Subscription Login to verify subscription
Journal Content


Journal of Markets & Morality Electronic Edition

Stephen J. Grabill


In a recent study, Scholarship at the Crossroads: The Journal of Markets & Morality Case Study, associate editor Jordan Ballor investigates how the rapid advent of technology is pushing academic journals (including JMM) toward a crossroad. With the advent and proliferation of information technologies in the late twentieth century, most especially the innovation of the Internet, writes Ballor, scholars and educational institutions were faced with scintillating possibilities as well as complex difficulties. Historians James E. Bradley and Richard A. Muller address these developments at length and with notable clarity. They observe, Major methodological advances in the humanities are usually not as frequent, nor as dramatic, as advances in the natural sciences. Two notable exceptions to this rule are found in the Enlightenment and in the current revolution in the storage and retrieval of information (Church History: An Introduction to Research, Reference Works, and Methods [Grand Rapids, Mich.: Wm. B. Eerdmans Publishing Company, 1995], 73). These words, true at the time of their writing ten years ago, have become even more salient as the transition into the Information Age has progressed, as Ballors findings reveal.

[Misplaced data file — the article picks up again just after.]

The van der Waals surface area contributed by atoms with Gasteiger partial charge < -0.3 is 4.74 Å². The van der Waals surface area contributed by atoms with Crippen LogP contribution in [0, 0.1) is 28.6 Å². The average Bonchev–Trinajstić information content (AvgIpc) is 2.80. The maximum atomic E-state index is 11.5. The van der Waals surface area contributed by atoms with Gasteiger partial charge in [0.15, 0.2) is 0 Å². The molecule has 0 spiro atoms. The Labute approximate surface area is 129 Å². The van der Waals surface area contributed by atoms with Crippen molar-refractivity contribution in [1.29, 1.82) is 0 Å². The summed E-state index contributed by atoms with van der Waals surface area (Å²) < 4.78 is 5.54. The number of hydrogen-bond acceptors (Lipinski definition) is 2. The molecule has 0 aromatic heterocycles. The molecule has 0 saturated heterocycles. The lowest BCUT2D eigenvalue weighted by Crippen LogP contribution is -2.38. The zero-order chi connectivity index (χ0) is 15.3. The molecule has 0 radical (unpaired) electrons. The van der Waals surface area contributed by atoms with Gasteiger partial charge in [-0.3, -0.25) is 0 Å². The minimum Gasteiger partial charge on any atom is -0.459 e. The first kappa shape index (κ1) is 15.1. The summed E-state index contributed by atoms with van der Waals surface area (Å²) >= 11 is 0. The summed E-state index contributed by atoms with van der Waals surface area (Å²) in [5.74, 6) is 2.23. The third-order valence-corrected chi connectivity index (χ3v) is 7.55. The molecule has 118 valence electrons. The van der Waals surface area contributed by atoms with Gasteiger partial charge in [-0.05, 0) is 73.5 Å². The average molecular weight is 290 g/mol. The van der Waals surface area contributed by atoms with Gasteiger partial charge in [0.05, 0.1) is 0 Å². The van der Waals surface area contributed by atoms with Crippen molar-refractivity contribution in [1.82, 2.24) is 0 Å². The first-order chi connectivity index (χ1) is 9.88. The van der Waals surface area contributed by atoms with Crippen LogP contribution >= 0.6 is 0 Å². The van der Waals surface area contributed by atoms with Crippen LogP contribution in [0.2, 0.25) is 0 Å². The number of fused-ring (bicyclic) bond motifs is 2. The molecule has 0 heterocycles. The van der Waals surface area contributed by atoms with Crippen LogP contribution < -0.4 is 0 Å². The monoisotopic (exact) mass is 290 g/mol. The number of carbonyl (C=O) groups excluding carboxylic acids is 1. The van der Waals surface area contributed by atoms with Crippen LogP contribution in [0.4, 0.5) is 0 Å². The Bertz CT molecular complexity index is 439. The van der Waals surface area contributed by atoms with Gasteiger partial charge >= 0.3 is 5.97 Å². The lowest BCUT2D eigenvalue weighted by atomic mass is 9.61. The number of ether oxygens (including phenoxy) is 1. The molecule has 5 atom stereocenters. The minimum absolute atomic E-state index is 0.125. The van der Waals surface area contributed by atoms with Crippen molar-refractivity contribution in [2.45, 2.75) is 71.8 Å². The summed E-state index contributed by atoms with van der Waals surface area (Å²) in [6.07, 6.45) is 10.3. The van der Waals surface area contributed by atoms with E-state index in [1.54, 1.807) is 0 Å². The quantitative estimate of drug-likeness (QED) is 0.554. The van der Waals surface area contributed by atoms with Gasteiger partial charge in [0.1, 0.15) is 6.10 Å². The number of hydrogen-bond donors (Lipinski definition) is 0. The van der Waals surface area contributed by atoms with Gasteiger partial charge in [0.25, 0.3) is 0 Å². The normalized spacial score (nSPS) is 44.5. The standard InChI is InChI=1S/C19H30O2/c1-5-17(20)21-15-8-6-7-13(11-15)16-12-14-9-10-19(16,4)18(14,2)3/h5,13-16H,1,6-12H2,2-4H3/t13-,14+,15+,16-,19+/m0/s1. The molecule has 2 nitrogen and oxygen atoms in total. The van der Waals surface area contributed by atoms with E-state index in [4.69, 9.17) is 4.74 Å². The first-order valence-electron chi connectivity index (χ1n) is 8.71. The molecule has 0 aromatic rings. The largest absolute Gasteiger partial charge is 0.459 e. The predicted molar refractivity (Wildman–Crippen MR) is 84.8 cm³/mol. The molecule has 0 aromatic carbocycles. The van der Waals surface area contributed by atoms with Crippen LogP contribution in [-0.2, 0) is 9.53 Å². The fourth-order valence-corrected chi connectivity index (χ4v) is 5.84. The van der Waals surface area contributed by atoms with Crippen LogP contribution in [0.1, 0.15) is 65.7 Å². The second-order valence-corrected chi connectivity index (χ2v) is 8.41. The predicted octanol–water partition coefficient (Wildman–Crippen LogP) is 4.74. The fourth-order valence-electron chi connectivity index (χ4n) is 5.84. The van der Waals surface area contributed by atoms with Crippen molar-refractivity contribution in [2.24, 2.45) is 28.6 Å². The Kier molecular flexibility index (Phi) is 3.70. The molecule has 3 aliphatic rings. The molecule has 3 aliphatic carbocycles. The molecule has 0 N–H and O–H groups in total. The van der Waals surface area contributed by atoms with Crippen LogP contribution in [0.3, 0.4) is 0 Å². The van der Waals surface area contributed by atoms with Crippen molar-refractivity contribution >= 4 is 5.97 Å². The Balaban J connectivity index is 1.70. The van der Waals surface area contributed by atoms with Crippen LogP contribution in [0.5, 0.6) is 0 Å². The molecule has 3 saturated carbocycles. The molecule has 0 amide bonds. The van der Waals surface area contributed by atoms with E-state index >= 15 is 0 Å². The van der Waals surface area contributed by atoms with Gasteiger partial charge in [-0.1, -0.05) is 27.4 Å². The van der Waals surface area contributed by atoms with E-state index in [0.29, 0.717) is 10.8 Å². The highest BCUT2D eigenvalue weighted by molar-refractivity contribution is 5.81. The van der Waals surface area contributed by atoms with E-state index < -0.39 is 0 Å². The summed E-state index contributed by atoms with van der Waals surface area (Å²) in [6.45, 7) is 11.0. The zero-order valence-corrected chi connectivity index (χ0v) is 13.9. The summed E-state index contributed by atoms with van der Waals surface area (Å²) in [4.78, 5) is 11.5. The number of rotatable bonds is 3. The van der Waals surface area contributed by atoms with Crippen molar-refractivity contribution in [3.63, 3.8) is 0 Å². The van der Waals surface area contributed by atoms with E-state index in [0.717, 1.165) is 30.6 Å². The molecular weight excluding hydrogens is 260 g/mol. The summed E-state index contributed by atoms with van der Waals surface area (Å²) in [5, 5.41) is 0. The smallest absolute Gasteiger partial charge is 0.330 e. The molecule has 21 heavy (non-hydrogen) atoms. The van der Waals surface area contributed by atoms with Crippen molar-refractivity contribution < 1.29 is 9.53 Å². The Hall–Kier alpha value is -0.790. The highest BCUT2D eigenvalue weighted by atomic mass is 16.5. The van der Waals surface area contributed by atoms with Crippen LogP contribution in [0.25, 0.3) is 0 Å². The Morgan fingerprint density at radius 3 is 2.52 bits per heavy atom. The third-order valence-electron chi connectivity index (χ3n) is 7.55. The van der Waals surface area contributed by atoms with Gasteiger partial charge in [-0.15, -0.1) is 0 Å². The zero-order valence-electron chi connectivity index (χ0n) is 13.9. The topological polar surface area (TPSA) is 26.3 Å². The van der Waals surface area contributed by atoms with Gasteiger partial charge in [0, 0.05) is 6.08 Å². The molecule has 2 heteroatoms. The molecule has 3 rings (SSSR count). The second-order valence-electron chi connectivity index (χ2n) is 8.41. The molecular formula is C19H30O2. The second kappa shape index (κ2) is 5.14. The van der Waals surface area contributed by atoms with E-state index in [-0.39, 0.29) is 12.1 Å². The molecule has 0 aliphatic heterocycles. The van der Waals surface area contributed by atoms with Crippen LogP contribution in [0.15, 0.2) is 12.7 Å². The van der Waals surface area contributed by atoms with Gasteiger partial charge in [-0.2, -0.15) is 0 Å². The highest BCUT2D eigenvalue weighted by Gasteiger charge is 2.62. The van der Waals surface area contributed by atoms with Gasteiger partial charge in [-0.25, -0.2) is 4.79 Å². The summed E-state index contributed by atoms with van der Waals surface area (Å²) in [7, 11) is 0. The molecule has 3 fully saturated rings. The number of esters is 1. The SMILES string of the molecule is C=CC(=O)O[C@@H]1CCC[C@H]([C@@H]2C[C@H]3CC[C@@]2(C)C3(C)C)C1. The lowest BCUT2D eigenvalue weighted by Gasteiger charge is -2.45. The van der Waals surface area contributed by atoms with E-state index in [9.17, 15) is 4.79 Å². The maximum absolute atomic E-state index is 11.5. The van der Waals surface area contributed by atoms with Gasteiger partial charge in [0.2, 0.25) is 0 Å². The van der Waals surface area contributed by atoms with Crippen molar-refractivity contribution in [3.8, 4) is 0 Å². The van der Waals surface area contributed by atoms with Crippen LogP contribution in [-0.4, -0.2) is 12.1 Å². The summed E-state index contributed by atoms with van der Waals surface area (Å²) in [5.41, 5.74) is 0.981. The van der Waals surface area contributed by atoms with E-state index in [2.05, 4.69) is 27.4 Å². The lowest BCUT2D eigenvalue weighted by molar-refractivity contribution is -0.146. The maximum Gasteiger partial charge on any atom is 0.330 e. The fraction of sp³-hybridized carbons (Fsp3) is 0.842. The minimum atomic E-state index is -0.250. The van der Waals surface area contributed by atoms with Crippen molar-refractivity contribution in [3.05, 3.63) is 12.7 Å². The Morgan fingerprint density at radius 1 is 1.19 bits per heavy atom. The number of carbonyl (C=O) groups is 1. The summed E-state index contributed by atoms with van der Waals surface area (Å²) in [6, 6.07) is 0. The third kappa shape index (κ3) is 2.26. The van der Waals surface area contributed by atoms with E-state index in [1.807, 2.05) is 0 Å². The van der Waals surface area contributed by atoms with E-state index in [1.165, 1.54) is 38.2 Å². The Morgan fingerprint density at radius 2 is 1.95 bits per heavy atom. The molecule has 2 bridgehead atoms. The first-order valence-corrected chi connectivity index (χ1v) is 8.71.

Full Text:



  • There are currently no refbacks.